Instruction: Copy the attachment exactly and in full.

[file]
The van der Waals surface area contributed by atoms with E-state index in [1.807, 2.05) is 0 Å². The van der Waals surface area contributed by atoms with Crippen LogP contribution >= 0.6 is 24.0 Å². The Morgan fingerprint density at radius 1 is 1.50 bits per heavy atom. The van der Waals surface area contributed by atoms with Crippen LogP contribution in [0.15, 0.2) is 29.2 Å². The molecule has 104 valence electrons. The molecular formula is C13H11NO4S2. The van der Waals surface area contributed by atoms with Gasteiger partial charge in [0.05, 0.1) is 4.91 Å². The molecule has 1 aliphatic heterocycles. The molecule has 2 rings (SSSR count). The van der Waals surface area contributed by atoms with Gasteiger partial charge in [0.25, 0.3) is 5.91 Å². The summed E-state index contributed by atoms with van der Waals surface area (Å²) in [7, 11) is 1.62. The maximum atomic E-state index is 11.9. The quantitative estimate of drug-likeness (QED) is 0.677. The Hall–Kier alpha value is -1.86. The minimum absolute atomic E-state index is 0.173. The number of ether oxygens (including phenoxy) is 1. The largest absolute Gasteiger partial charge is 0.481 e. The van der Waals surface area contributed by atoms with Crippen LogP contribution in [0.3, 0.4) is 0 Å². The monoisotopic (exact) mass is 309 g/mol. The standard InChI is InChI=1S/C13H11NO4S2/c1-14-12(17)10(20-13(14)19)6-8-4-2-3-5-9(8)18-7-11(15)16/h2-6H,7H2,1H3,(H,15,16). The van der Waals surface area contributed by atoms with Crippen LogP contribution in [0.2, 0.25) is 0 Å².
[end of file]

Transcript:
The van der Waals surface area contributed by atoms with E-state index in [1.807, 2.05) is 0 Å². The van der Waals surface area contributed by atoms with Crippen LogP contribution >= 0.6 is 24.0 Å². The Morgan fingerprint density at radius 1 is 1.50 bits per heavy atom. The van der Waals surface area contributed by atoms with Crippen LogP contribution in [0.15, 0.2) is 29.2 Å². The molecule has 104 valence electrons. The molecular formula is C13H11NO4S2. The van der Waals surface area contributed by atoms with Gasteiger partial charge in [0.05, 0.1) is 4.91 Å². The molecule has 1 aliphatic heterocycles. The molecule has 2 rings (SSSR count). The van der Waals surface area contributed by atoms with Gasteiger partial charge in [0.25, 0.3) is 5.91 Å². The summed E-state index contributed by atoms with van der Waals surface area (Å²) in [7, 11) is 1.62. The maximum atomic E-state index is 11.9. The quantitative estimate of drug-likeness (QED) is 0.677. The Hall–Kier alpha value is -1.86. The minimum absolute atomic E-state index is 0.173. The number of ether oxygens (including phenoxy) is 1. The largest absolute Gasteiger partial charge is 0.481 e. The van der Waals surface area contributed by atoms with Crippen LogP contribution in [0.3, 0.4) is 0 Å². The monoisotopic (exact) mass is 309 g/mol. The standard InChI is InChI=1S/C13H11NO4S2/c1-14-12(17)10(20-13(14)19)6-8-4-2-3-5-9(8)18-7-11(15)16/h2-6H,7H2,1H3,(H,15,16). The van der Waals surface area contributed by atoms with Crippen LogP contribution in [0.2, 0.25) is 0 Å².